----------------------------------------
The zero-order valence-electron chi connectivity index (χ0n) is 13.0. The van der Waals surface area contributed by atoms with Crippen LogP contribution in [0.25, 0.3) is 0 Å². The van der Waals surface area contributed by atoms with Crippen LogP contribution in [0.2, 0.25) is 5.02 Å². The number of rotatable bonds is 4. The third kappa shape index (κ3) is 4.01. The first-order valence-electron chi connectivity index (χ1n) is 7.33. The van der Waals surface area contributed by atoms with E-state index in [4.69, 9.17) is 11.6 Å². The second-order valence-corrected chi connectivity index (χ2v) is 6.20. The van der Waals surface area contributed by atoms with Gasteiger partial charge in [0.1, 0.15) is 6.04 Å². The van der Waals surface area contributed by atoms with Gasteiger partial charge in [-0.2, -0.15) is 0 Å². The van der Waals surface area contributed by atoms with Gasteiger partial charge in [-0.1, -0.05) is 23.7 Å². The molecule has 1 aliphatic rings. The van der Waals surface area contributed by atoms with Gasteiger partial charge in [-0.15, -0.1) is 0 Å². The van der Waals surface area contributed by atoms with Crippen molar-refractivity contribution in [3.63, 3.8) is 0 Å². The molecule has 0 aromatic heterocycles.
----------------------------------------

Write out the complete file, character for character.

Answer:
The zero-order valence-electron chi connectivity index (χ0n) is 13.0. The van der Waals surface area contributed by atoms with Crippen LogP contribution in [0.25, 0.3) is 0 Å². The van der Waals surface area contributed by atoms with Crippen LogP contribution in [0.2, 0.25) is 5.02 Å². The number of rotatable bonds is 4. The third kappa shape index (κ3) is 4.01. The first-order valence-electron chi connectivity index (χ1n) is 7.33. The van der Waals surface area contributed by atoms with E-state index in [4.69, 9.17) is 11.6 Å². The second-order valence-corrected chi connectivity index (χ2v) is 6.20. The van der Waals surface area contributed by atoms with Gasteiger partial charge in [0.1, 0.15) is 6.04 Å². The van der Waals surface area contributed by atoms with Gasteiger partial charge in [-0.2, -0.15) is 0 Å². The van der Waals surface area contributed by atoms with Gasteiger partial charge in [-0.1, -0.05) is 23.7 Å². The molecule has 1 aliphatic rings. The van der Waals surface area contributed by atoms with Gasteiger partial charge in [-0.15, -0.1) is 0 Å². The van der Waals surface area contributed by atoms with Crippen molar-refractivity contribution in [3.63, 3.8) is 0 Å². The molecule has 0 aromatic heterocycles.